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    1. Inara Pey Post author

      TBH, I owe you an apology, Ricco; I should have added your post under a heading of “related reading”. In fact, I’m of a mind to do that right now.

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      1. Ricco Saenz

        Oh, you owe me no apology, please 🙂 I think that the debate that the whole episode is generating is great and I have to thank you for adding to the theme. Also, thank you for linking to my blog, but, really, the debate and your observations are far more important.

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  4. Terry D.

    Playing devil’s advocate here for a moment in the desire to be accurate, a HUGE amount of sexual activity occurs elsewhere than the adult continent; I daresay MOST of it does. That, combined with the fact that most regions of ALL sorts are mostly dead and devoid of traffic (like the Internet at large, this adds up to making numeric comparisons like the chart above fairly meaningless.

    There’s nothing to prevent people from having pixel sex (or “slex” as a large number of practitioners call it) anywhere they like. What is (loosely) managed is BUSINESSES who ADVERTISE sexual content from being elsewhere than Zindra or private islands. “Avatar Privacy) (one of the few, recent great ideas by the Lab) keeps it hidden if you want it hidden.

    If you want to see just how prevalent slex is everywhere in SL, put up a skybox on mature mainland with an adult bed and leave it open and apparently abandoned, with a visitor counter to note its use by “slexpassers.” It’s truly astonishing.

    In closing, it’s good to bear in mind it’s all cartoons and pose balls anyway. It’s not THEIR hands on you, it’s your own. That said, one of the truest sayings in SL is, “There may be a real life and a second life, but there are no second feelings.” Slex without intimacy IS just cartoons and poses.

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    1. Inara Pey Post author

      As noted, no-one is denying that sex happens in SL, nor is anyone saying it shouldn’t happen – well, not on this side of the debate at least!

      The degree to which sexual content is directly publicly accessible, however, is actually open to question. As noted in the article, it takes a deliberate effort to access such content within Adult-rated regions, such as by setting the viewer to enable Adult content, and often times through the additional step of having to join a specific group.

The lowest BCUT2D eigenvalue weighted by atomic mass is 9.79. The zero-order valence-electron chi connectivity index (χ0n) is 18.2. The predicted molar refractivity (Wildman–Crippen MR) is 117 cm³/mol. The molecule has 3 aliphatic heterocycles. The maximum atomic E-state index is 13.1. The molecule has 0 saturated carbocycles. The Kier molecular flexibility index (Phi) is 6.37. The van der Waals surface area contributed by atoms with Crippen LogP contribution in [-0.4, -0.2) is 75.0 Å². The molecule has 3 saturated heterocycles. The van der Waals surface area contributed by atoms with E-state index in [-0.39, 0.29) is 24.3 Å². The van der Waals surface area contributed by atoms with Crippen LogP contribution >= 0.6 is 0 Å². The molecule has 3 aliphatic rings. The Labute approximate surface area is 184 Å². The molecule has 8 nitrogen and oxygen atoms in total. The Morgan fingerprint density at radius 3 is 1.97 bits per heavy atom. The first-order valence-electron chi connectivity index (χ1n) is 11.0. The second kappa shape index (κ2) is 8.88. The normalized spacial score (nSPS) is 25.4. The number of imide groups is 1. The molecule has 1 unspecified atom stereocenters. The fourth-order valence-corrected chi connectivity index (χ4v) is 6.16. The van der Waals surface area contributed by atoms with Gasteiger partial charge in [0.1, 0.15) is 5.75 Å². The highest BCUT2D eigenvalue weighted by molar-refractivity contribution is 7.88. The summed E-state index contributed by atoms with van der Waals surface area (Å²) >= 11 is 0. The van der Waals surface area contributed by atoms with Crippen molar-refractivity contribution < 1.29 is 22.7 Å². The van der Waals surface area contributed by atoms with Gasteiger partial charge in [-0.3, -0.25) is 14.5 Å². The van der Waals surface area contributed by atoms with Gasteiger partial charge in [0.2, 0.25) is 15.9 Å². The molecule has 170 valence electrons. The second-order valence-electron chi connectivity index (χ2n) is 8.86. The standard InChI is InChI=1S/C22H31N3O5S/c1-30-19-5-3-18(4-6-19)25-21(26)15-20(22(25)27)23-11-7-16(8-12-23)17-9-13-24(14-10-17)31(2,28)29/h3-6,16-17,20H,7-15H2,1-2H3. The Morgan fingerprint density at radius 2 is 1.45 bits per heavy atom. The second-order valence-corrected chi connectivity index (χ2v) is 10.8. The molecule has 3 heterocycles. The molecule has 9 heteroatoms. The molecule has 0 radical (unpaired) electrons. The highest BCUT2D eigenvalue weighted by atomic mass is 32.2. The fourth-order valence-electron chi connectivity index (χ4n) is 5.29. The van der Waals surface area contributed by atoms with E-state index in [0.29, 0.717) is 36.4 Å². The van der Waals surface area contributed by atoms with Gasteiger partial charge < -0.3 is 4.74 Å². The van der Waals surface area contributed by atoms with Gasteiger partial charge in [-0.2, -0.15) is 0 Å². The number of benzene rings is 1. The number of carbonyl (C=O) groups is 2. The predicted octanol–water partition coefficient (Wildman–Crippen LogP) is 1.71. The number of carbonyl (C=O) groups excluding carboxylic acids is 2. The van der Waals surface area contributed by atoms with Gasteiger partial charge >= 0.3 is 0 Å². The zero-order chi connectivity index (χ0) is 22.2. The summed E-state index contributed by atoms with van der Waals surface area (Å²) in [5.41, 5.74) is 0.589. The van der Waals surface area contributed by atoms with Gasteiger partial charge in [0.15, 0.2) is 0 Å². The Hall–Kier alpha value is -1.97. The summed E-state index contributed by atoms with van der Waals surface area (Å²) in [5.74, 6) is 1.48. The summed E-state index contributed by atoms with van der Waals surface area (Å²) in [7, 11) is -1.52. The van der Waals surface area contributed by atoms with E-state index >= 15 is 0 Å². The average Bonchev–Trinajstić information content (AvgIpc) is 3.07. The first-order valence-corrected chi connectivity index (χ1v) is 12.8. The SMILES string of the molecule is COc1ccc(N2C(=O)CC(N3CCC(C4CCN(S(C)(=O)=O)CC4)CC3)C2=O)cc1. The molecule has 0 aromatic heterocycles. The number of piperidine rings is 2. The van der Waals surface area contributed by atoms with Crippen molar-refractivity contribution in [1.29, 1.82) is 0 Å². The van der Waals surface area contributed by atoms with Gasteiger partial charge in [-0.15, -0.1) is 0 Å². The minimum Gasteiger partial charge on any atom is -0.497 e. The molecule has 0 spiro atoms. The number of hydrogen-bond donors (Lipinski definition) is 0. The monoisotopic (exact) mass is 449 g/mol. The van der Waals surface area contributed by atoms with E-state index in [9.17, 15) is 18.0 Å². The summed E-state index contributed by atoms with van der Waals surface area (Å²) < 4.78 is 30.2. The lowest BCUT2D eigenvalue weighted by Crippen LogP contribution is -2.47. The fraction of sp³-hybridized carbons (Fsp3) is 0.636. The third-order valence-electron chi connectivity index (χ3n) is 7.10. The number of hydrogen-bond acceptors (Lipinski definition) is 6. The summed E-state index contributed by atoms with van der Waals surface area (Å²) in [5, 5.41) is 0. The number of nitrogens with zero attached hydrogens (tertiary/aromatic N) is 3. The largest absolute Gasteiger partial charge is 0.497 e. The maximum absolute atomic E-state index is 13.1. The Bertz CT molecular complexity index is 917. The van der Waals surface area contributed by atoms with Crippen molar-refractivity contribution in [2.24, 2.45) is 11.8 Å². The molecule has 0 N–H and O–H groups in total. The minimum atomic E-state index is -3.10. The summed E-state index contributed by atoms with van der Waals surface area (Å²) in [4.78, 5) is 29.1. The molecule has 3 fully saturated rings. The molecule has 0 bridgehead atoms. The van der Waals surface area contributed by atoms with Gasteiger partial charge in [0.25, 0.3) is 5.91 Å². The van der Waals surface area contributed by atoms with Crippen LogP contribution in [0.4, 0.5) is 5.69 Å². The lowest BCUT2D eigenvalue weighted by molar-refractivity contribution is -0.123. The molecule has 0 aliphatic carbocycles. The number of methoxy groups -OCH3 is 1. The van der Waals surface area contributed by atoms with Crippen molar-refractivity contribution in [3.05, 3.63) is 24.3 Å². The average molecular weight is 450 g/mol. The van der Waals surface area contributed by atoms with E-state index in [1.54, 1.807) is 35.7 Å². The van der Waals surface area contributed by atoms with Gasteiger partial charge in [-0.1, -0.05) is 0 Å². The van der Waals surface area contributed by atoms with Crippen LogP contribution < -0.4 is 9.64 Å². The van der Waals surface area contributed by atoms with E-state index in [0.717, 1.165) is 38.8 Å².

As to anywhere else – you are right, sexual content can exist in private homes, etc., in Moderate regions, absolutely no disagreement there.

      However, just how much of that private content is readily available for public access can be strongly debated. For one thing, it requires pro-active searching for it, which is largely a a matter of blind chance, and I’d suggest it fair to say that those opting to do so are a relative minority in terms of SL’s overall active population.

      For another, it is fair to say that a good many people safeguard their homes through the use of privacy tools – such as restricting access to their land to group access, or by employing any one of the many security systems that are either built-into homes and skyboxes or available on the SL market (both in-world and on the web) etc. Therefore, even if they do have sexual content for their own use, it again doesn’t necessarily equate to that content being available for widespread public use.

      Sure, the scenario you describe can happen – but is it really as widespread and endemic as is sometimes portrayed? Or is it simply that the reports of the rare occasions it does happen tend to get repeated and embellished ad infinitum such that the impression gained is that it is a commonplace event?

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  5. Pussycat Catnap

    It should be noted that you do not have to end up on ‘Adult’ land to find ‘XXX’ or even sexual content.

    I once helped out a freaked out child avatar friend. She had just gone premium and bought her first piece of land. Then while building her little playhouse themed home, the neighbors in the nice little normal looking home next door ‘came online’ and began a BDSM sex session complete with rezzing props and for whatever reason, something involving a human female a furry dog…

    That was on M land, so they were within the TOS. They even had the nicety to keep it inside their walls. Which, unfortunately, were right up against the edge of her lot… and this was at a time either before the ‘limit avatar sound’ feature, or it wasn’t working that week, or our flipping it on for us didn’t block them (my memory is fuzzy here… this was 2010).

    So we went land shopping, after I showed her how to sell land ‘fast’ (as in, how to get a bot to buy you out).

    I myself once bought a water plot on M land, that was surrounded by G land. One neighbor ran and still runs a mall on the SE corner of the sim “torch” – with nude photos as the outside walls all positioned to be seen from the nearby G sims (I have not checked to see if the photos are still there).